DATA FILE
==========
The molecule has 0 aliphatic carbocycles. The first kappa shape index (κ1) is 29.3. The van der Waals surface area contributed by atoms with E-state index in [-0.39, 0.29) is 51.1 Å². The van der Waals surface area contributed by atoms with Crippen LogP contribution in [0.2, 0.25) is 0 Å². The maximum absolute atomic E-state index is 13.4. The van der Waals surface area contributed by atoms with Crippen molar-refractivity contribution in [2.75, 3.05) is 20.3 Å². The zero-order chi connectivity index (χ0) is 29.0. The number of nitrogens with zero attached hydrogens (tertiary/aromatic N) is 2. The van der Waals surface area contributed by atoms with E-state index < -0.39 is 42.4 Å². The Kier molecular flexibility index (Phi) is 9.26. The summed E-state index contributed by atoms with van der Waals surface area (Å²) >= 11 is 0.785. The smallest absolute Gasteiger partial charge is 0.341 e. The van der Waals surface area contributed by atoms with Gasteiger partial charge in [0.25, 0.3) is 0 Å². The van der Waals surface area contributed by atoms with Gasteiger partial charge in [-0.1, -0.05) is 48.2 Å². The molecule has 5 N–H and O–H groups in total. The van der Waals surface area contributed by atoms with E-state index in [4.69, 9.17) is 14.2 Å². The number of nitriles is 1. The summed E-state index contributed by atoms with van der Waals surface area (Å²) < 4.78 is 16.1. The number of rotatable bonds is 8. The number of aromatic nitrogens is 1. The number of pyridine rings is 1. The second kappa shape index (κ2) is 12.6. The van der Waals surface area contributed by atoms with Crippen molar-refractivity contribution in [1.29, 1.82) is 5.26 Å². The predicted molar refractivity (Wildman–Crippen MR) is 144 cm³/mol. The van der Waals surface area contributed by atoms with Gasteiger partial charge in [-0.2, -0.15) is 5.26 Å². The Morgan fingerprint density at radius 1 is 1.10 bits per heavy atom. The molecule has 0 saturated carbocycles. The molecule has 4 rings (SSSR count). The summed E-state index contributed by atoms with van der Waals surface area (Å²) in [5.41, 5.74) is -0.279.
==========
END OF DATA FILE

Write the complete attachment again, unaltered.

The molecule has 0 aliphatic carbocycles. The first kappa shape index (κ1) is 29.3. The van der Waals surface area contributed by atoms with E-state index in [-0.39, 0.29) is 51.1 Å². The van der Waals surface area contributed by atoms with Crippen LogP contribution in [0.2, 0.25) is 0 Å². The maximum absolute atomic E-state index is 13.4. The van der Waals surface area contributed by atoms with Crippen molar-refractivity contribution in [2.75, 3.05) is 20.3 Å². The zero-order chi connectivity index (χ0) is 29.0. The number of nitrogens with zero attached hydrogens (tertiary/aromatic N) is 2. The van der Waals surface area contributed by atoms with E-state index < -0.39 is 42.4 Å². The Kier molecular flexibility index (Phi) is 9.26. The summed E-state index contributed by atoms with van der Waals surface area (Å²) >= 11 is 0.785. The smallest absolute Gasteiger partial charge is 0.341 e. The van der Waals surface area contributed by atoms with Gasteiger partial charge in [0.25, 0.3) is 0 Å². The van der Waals surface area contributed by atoms with Gasteiger partial charge in [-0.1, -0.05) is 48.2 Å². The molecule has 5 N–H and O–H groups in total. The van der Waals surface area contributed by atoms with E-state index in [4.69, 9.17) is 14.2 Å². The number of nitriles is 1. The summed E-state index contributed by atoms with van der Waals surface area (Å²) < 4.78 is 16.1. The number of rotatable bonds is 8. The number of aromatic nitrogens is 1. The number of pyridine rings is 1. The second kappa shape index (κ2) is 12.6. The van der Waals surface area contributed by atoms with Crippen molar-refractivity contribution in [1.29, 1.82) is 5.26 Å². The predicted molar refractivity (Wildman–Crippen MR) is 144 cm³/mol. The van der Waals surface area contributed by atoms with Gasteiger partial charge in [-0.2, -0.15) is 5.26 Å². The Morgan fingerprint density at radius 1 is 1.10 bits per heavy atom. The molecule has 0 saturated carbocycles. The molecule has 4 rings (SSSR count). The summed E-state index contributed by atoms with van der Waals surface area (Å²) in [5.41, 5.74) is -0.279.